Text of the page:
Tuesday, October 2, 2012

Misconceptions in Metabolism II

Originally Posted on  by hsauro

A week ago I wrote about some misconceptions in metabolism that arose from a trip to a systems biology workshop in Holland. This week I discovered that Nature is perpetrating similar misconceptions in their News and Views section.

I came across the News and Views article: “Cancer Metabolism: When more is less” by Lei Jiang & Ralph J. DeBerardinis. They review a recent paper in Nature Chemical Biology by Anastasiou et al. which showed that increases in Pyruvate Kinase levels may depress metabolites concentrations upstream of the enzyme step. Not a surprising conclusion if one understands basic enzyme kinetics. The original paper was ok though it seemed to over emphasize the structural aspects of the story compared to the system implications which were perhaps more interesting.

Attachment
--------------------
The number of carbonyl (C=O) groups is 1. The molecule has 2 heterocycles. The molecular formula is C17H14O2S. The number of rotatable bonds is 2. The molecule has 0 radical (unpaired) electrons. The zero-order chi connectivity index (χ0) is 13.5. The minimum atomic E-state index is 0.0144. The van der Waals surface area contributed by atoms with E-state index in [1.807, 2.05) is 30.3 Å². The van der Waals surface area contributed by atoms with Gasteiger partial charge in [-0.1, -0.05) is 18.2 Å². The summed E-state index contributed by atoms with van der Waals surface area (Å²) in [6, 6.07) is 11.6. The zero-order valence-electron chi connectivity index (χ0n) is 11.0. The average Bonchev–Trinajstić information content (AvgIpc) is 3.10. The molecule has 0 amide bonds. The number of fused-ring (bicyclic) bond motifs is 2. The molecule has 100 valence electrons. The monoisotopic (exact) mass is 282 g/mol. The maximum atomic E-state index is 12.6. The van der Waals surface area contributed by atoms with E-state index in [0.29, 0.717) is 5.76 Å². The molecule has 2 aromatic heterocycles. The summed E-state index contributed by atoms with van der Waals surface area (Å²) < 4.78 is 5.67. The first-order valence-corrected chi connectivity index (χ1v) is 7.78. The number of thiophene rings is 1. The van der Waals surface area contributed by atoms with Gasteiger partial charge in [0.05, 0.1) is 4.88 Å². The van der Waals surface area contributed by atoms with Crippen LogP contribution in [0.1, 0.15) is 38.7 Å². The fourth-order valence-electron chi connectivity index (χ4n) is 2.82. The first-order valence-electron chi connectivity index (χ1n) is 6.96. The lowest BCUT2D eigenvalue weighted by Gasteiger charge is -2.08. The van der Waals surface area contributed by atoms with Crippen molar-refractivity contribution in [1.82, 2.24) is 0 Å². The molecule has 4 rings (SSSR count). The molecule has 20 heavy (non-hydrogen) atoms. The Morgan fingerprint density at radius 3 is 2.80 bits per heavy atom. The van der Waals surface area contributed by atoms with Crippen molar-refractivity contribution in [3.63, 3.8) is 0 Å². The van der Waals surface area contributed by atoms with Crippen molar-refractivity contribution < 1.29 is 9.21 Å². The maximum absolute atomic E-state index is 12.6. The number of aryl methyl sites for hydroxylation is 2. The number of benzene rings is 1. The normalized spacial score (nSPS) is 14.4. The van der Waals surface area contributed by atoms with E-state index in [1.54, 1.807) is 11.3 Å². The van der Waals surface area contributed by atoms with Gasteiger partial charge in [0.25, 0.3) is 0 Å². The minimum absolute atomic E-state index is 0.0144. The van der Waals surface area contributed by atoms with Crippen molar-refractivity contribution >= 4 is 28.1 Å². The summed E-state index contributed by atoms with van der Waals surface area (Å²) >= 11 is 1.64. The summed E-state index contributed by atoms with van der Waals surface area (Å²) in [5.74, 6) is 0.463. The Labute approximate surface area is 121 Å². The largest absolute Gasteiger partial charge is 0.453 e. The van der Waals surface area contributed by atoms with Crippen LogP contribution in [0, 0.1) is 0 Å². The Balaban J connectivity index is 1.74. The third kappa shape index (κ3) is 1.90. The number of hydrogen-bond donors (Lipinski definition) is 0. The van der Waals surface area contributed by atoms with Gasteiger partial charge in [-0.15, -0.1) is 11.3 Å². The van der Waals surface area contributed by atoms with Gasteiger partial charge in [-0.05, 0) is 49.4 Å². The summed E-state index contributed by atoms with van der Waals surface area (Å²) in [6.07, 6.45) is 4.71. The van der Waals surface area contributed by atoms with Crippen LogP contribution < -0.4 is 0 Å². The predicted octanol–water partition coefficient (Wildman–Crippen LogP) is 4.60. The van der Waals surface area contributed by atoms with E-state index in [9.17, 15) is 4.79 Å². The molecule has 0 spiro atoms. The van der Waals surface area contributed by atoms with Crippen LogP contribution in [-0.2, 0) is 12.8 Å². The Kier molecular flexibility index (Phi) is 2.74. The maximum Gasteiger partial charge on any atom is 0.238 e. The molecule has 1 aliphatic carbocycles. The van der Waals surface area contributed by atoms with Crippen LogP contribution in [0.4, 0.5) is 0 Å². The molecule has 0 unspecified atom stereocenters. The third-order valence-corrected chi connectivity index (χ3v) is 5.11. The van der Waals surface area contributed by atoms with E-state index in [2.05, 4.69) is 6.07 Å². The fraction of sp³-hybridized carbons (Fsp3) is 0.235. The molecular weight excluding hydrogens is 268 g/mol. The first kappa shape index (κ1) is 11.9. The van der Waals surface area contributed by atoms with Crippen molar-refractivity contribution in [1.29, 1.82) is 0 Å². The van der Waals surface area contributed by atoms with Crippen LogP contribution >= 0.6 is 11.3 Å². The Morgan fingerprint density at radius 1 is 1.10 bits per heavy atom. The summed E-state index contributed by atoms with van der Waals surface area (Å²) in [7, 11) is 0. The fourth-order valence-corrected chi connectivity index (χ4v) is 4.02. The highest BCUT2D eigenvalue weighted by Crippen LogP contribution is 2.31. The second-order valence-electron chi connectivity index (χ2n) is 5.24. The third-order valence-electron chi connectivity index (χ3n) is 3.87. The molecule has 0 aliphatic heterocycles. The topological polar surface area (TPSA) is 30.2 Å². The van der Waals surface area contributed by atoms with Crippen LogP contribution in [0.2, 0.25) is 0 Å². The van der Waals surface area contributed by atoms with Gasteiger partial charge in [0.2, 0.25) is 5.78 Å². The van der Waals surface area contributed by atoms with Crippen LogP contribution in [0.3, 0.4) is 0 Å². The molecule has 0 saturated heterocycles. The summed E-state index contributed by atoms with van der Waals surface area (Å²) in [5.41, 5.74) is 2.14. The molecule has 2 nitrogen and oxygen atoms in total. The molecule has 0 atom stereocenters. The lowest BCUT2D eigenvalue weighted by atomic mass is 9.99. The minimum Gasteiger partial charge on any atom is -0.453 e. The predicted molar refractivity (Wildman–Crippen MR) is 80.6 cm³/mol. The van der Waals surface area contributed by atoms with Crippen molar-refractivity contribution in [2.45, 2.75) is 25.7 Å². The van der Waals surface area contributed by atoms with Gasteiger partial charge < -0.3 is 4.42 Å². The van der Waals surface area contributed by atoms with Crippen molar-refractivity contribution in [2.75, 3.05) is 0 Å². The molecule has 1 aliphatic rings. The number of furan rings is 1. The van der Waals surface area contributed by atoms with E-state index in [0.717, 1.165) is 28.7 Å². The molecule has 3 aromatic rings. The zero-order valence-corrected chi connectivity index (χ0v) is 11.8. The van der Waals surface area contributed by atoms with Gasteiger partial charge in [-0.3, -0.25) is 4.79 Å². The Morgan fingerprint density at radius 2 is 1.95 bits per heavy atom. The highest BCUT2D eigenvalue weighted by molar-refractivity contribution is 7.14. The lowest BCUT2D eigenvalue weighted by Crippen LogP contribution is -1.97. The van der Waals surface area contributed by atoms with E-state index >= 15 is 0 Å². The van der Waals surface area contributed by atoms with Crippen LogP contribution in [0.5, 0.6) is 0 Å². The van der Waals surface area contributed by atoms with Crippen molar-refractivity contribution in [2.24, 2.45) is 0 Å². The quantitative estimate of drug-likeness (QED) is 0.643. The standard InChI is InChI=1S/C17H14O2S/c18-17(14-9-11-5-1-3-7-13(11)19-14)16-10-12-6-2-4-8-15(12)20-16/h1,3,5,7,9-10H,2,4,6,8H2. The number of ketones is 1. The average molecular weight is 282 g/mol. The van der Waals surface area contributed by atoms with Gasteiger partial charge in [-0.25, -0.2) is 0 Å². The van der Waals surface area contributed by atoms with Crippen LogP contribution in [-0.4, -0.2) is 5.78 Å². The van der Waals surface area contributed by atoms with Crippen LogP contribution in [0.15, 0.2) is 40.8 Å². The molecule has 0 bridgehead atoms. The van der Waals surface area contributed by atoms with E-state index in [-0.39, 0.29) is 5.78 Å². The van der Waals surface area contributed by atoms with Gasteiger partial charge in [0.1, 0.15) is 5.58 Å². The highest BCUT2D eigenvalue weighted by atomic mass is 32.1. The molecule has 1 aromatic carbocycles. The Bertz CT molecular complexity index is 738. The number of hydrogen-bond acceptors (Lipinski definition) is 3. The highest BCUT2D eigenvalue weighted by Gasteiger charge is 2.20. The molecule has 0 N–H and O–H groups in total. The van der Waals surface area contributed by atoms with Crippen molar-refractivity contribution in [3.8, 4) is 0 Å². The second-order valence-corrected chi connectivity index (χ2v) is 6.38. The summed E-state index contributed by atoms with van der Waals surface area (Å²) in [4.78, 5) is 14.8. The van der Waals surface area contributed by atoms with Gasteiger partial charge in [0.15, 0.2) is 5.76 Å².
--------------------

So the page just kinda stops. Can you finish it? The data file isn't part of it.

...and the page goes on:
The News and Views article however went rogue on us, and perpetrated in fine form the misleading notion of bottlenecks in metabolic pathways, something I thought had been laid to rest 40 years ago with the publication of the seminal works by Kacser and Burns and Heinrich and Rapoport. The term bottleneck is a very imprecise word to use for something which is actually far more subtle. What really annoyed me was Nature’s use of the figure shown below. The figure is nicely drawn but it overly simplifies a much more complex situation. More dangerous however is it gives the impression that metabolism can be regulated at single steps which in general is quite wrong. Nature has done a great disservice to the scientific community with this article. Molecular Biologists have enough difficulties most of the time understanding complex systems without giving them tempting simplistic stories and pretty pictures. Being published Nature unfortunately gives the story an unwarranted air of authority which it does not deserve.